Then there are 200+ some odd other counties in Texas, but what is interesting about those is that even as O’Rourke was closing Trump’s 9 percentage point gap to 2 in 2018, he was only winning 33% of the vote in those 200+ some odd other counties–2.7% more than Clinton had won in 2016. Take a look.

2016 President
El Paso55,512147,843203,35527.30%72.70%
Fort Bend117,291134,686251,97746.55%53.45%
[All numbers are calculated as if it was a two-person race, for simplicity’s sake]

So, in 2016, Trump won by approximately 9 points after carrying the larger counties by 13 points but swamping Clinton in the rest of Texas by nearly 40 points. Two years later, O’Rourke sliced Ted Cruz’s margin to 2 1/2 points by winning the largest counties by 20 points, and narrowing Cruz’s lead in the rest of the state to 33 points.

2018 Senate
El Paso50,943151,482202,42525.17%74.83%
Fort Bend111,423142,399253,82243.90%56.10%

The good news for Biden is that with 4,000,000 new votes to play with, it is far easier to imagine him making up that remaining 200,000 vote margin–assuming he holds on to all of O’Rourke’s voters. In any event, there’s enough information that one can make a series of calculations as a baseline for when the votes are counted on Tuesday.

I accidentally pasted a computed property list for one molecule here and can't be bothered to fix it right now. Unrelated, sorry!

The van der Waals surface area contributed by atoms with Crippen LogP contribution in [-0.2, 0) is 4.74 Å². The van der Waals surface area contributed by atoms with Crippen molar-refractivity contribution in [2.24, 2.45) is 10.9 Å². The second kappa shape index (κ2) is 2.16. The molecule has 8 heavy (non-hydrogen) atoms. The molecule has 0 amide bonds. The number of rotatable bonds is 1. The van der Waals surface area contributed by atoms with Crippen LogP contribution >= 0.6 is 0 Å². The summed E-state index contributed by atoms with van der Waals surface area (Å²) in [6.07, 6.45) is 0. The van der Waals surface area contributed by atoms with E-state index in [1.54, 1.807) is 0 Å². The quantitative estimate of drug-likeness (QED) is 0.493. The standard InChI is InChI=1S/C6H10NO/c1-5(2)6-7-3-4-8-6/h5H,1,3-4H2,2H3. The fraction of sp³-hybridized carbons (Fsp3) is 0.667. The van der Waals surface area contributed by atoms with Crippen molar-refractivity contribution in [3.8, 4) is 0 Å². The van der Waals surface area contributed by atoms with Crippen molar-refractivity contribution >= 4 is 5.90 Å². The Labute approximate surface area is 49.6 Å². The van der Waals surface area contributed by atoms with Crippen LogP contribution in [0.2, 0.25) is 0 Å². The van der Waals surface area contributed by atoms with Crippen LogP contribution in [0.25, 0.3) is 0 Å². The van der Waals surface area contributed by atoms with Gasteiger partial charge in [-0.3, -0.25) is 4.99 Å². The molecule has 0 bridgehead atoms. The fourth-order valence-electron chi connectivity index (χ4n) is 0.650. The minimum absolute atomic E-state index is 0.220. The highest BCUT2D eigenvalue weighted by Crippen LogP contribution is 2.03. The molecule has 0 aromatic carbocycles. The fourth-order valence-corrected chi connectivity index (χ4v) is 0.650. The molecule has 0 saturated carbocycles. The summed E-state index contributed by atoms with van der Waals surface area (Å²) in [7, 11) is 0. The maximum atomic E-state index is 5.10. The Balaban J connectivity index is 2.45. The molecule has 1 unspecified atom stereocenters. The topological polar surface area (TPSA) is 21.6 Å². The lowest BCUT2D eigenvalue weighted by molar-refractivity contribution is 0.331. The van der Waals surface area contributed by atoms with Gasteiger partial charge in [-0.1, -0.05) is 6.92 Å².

2020 Early Voting – conservative assumptions
El Paso55,431166,292221,72325.00%75.00%
Fort Bend140,982186,883327,86543.00%57.00%
Other Texas Counties2,685,4791,263,7553,949,23468.00%32.00%
Assume 12,000,000 turnout scenario
Top-10 Votes remaining456,421688,9261,145,34739.85%60.15%
Other Votes remaining778,836366,5111,145,34768.00%32.00%
TRUMP TOTAL:6,247,79252.06%
BIDEN TOTAL:5,752,20847.94%